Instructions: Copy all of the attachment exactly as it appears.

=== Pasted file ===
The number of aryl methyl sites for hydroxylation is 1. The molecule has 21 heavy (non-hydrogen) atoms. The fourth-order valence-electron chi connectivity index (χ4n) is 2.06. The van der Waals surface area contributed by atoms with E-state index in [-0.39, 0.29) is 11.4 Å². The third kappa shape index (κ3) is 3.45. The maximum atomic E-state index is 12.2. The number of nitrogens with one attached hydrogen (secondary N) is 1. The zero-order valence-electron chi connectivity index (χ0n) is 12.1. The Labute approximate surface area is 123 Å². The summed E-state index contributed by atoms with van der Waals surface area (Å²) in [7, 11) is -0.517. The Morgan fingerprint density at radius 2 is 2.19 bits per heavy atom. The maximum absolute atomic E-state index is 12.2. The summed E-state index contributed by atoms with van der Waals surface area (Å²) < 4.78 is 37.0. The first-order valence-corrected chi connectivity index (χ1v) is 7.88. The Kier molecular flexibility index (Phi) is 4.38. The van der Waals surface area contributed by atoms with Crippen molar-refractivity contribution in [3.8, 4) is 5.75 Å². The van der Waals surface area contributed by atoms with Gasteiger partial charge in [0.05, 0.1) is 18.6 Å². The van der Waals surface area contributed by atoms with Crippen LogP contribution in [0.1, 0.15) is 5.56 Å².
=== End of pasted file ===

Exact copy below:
The number of aryl methyl sites for hydroxylation is 1. The molecule has 21 heavy (non-hydrogen) atoms. The fourth-order valence-electron chi connectivity index (χ4n) is 2.06. The van der Waals surface area contributed by atoms with E-state index in [-0.39, 0.29) is 11.4 Å². The third kappa shape index (κ3) is 3.45. The maximum atomic E-state index is 12.2. The number of nitrogens with one attached hydrogen (secondary N) is 1. The zero-order valence-electron chi connectivity index (χ0n) is 12.1. The Labute approximate surface area is 123 Å². The summed E-state index contributed by atoms with van der Waals surface area (Å²) in [7, 11) is -0.517. The Morgan fingerprint density at radius 2 is 2.19 bits per heavy atom. The maximum absolute atomic E-state index is 12.2. The summed E-state index contributed by atoms with van der Waals surface area (Å²) < 4.78 is 37.0. The first-order valence-corrected chi connectivity index (χ1v) is 7.88. The Kier molecular flexibility index (Phi) is 4.38. The van der Waals surface area contributed by atoms with Crippen molar-refractivity contribution in [3.8, 4) is 5.75 Å². The van der Waals surface area contributed by atoms with Gasteiger partial charge in [0.05, 0.1) is 18.6 Å². The van der Waals surface area contributed by atoms with Crippen LogP contribution in [0.1, 0.15) is 5.56 Å².